I am reflecting on what environment I will thrive in best in my future profession.

I am realizing what is most important from moment to moment. 

I am on the outside, watching others frantically running in circles because they’re 10-feet deep in to-do lists with blinders on unable to see the bigger picture. That is often me. So many times I’ve caught myself spinning my wheels for the sake of stressing over trivial matters because I was stuck in a loop that I didn’t know how to get out of.

“Femininity, biologically and psychically, is by nature receptive, and until women learn what active receptivity is and how crucial it is in creative work and in relationship, they belittle their own womanhood.”

The Pregnant Virgin: A Psychological Transformation, Marion Woodman

Active receptivity.

What does it mean to be receptive? It’s “the quality of being willing to listen to or to accept new ideas or suggestions,” according to Oxford Learner Dictionaries.

Because I am programmed by my culture and society to feel worthless unless I am constantly making use of myself, it feels physically difficult to enter a state of receptivity. I naturally hold myself in a tense position, muscles flexed. It’s as if I need to be perpetually prepared to protect myself from outside threats both perceived and actual–whether that threat is a work project with a deadline of yesterday or a sudden disaster that depletes my insufficient savings.

To enter a state of mental or spiritual receptivity, I must physically unwind first. Before my mind and soul can begin to receive, my body must become disarmoured. I cannot hear the invaluable lessons of life if I have a firm grip on all the levers. Unable to listen to the wisdom of nature, my body, and the universe, I cannot possibly honor my spiritual and creative forces.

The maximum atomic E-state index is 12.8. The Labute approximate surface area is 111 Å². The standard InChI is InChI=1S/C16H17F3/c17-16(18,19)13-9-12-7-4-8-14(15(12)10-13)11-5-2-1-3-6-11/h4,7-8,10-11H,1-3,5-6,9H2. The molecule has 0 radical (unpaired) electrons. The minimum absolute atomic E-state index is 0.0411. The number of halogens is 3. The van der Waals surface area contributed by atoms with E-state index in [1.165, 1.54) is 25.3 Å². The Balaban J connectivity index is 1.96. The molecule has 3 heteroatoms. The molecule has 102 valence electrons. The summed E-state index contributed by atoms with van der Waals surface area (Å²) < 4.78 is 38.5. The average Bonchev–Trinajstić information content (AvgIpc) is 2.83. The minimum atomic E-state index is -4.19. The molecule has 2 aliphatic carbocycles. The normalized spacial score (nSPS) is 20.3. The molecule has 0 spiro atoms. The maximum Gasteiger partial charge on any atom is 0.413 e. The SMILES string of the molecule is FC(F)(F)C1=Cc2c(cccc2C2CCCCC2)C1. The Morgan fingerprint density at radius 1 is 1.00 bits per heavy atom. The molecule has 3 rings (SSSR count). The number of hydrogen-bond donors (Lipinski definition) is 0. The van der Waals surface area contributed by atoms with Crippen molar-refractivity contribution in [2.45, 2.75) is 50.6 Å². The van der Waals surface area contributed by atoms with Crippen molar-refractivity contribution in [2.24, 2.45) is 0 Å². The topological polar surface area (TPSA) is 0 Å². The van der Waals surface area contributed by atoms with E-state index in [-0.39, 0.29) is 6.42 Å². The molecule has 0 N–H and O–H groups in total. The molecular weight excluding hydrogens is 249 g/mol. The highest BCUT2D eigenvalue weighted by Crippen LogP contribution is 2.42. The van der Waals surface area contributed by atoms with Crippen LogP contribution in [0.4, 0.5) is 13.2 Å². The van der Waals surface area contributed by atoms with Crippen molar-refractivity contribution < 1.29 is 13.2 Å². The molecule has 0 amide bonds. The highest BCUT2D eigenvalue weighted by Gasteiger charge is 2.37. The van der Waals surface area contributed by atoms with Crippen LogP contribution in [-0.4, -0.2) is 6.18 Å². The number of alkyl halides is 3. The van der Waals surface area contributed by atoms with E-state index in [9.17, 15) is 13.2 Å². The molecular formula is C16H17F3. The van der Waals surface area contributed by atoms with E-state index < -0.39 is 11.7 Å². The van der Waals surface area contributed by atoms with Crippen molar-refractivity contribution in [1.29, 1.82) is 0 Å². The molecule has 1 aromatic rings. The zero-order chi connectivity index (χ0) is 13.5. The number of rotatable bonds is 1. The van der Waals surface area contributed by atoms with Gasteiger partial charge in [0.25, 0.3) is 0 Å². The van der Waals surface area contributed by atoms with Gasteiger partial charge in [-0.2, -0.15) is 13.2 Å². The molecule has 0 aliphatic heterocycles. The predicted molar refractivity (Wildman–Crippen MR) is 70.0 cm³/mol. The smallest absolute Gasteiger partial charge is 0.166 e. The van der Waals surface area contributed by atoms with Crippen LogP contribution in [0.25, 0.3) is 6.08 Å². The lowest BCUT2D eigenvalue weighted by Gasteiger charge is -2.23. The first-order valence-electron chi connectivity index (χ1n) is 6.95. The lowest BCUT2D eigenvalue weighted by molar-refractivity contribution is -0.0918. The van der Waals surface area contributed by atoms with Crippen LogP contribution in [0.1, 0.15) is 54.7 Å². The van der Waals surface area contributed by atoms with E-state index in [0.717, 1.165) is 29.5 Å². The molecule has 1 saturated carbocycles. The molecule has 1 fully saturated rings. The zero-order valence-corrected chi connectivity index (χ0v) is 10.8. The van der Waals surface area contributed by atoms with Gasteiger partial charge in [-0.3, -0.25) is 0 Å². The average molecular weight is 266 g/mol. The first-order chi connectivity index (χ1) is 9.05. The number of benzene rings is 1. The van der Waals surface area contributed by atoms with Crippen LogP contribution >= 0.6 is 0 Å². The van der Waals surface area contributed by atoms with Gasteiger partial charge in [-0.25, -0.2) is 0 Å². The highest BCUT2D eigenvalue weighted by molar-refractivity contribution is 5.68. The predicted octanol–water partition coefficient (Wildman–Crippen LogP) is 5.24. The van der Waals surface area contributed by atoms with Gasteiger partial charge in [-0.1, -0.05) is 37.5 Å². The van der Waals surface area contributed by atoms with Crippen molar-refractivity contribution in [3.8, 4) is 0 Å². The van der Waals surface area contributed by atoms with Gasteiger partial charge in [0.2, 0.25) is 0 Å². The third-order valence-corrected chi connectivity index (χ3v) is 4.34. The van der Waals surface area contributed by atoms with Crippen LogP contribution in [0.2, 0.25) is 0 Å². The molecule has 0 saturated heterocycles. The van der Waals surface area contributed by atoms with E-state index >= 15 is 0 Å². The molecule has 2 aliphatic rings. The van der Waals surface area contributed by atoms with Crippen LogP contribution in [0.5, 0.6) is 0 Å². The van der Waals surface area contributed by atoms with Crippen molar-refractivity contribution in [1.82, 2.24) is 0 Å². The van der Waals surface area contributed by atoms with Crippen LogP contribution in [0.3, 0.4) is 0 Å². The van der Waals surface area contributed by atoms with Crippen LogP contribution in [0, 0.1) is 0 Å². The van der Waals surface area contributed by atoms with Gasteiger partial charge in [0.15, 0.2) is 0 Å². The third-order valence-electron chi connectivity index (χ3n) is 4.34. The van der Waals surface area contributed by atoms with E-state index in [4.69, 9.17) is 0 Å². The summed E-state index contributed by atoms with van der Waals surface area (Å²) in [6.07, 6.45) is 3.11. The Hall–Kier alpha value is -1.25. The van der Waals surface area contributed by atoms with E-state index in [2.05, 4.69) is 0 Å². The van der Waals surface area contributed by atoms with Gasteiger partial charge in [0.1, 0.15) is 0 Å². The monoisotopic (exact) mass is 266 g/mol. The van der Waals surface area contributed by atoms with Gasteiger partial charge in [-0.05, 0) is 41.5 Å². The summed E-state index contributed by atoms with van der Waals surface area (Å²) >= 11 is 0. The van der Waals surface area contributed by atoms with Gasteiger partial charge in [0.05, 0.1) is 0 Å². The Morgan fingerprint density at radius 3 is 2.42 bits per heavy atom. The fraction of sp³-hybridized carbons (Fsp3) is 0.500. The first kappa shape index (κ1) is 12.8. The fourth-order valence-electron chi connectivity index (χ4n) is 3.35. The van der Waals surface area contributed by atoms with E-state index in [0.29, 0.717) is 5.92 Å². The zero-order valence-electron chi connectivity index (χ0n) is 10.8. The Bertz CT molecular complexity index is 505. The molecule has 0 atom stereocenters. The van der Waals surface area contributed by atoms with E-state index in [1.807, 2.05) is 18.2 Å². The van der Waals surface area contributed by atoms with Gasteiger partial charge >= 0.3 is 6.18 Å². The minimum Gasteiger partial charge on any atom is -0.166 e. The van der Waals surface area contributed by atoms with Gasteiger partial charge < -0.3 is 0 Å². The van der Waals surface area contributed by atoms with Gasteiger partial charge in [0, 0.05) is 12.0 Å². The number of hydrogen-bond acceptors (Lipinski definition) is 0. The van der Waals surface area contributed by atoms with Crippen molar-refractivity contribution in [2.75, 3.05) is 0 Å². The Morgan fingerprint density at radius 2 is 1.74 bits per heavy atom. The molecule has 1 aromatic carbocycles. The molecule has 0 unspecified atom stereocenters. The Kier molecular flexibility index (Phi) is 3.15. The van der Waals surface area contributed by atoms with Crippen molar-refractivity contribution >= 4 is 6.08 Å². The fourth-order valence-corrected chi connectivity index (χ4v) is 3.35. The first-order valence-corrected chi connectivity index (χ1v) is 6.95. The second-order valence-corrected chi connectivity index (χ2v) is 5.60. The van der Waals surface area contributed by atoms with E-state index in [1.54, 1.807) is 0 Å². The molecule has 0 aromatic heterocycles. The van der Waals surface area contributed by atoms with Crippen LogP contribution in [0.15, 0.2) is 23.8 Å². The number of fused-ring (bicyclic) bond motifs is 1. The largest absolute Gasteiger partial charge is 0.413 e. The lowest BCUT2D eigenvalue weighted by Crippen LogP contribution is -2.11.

But when I do become disarmed mentally and somatically, my everyday problems suddenly seem a lot smaller. 

And then, I know the answers. They were always there. 

It’s the act of pranam—prostration in yoga—face down on the ground that opens up the dam. It’s the act of vulnerable feminine dance up against the wall, eyes closed, that marks the transition from active to receptive.

Can I dare to suggest that we would all thrive if we fostered a feminine practice?

What if it was normal and expected that we dedicate time and energy to our spiritual, creative sides?

What if it was as normal as learning how to read? What if we considered it as necessary as sleep?

Is it possible that I could have avoided the situation I am currently in, if I actually paid attention to my body wisdom? Or better yet, if work culture actually gave a damn about its people?

Our glorification of and obsession with the masculine hustle is an epidemic. Hustling to feel productive. Hustling to have control. Hustling to win it all.

“Her relationship to her inner masculine has become distorted and tyrannical; he never lets her rest.”

The Heroine’s Journey: Woman’s Quest for Wholeness, Maureen Murdock

I’m opting out of the hustle that leads to physical injury, emotional pain, disease, and disconnection. I know a better way.